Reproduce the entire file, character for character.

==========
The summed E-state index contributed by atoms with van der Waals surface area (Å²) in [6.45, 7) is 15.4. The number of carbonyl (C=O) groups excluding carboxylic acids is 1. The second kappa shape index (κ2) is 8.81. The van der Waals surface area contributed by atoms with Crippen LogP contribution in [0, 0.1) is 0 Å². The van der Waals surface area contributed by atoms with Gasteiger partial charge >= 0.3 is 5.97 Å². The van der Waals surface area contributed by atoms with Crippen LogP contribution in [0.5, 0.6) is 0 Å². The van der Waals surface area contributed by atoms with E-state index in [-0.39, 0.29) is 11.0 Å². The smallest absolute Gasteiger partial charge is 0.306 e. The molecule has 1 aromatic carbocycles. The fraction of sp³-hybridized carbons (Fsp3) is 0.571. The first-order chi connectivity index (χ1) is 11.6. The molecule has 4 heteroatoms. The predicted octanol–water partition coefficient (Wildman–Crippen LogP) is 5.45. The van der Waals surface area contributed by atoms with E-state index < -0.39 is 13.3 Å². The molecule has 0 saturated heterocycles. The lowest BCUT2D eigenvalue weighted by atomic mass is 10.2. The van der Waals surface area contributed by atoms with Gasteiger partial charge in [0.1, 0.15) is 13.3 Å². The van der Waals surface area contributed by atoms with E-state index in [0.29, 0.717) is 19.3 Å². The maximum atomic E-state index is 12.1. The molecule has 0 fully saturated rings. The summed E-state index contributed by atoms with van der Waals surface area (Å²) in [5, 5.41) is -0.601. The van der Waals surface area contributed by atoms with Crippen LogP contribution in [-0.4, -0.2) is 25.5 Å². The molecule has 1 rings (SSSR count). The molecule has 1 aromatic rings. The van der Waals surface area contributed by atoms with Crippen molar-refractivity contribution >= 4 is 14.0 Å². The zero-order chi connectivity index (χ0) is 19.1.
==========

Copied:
The summed E-state index contributed by atoms with van der Waals surface area (Å²) in [6.45, 7) is 15.4. The number of carbonyl (C=O) groups excluding carboxylic acids is 1. The second kappa shape index (κ2) is 8.81. The van der Waals surface area contributed by atoms with Crippen LogP contribution in [0, 0.1) is 0 Å². The van der Waals surface area contributed by atoms with Gasteiger partial charge >= 0.3 is 5.97 Å². The van der Waals surface area contributed by atoms with Crippen LogP contribution in [0.5, 0.6) is 0 Å². The van der Waals surface area contributed by atoms with E-state index in [-0.39, 0.29) is 11.0 Å². The smallest absolute Gasteiger partial charge is 0.306 e. The molecule has 1 aromatic carbocycles. The fraction of sp³-hybridized carbons (Fsp3) is 0.571. The first-order chi connectivity index (χ1) is 11.6. The molecule has 4 heteroatoms. The predicted octanol–water partition coefficient (Wildman–Crippen LogP) is 5.45. The van der Waals surface area contributed by atoms with E-state index < -0.39 is 13.3 Å². The molecule has 0 saturated heterocycles. The lowest BCUT2D eigenvalue weighted by atomic mass is 10.2. The van der Waals surface area contributed by atoms with Gasteiger partial charge in [0.1, 0.15) is 13.3 Å². The van der Waals surface area contributed by atoms with E-state index in [0.29, 0.717) is 19.3 Å². The maximum atomic E-state index is 12.1. The molecule has 0 fully saturated rings. The summed E-state index contributed by atoms with van der Waals surface area (Å²) in [5, 5.41) is -0.601. The van der Waals surface area contributed by atoms with Crippen LogP contribution in [-0.4, -0.2) is 25.5 Å². The molecule has 1 rings (SSSR count). The molecule has 1 aromatic rings. The van der Waals surface area contributed by atoms with Crippen molar-refractivity contribution >= 4 is 14.0 Å². The zero-order chi connectivity index (χ0) is 19.1.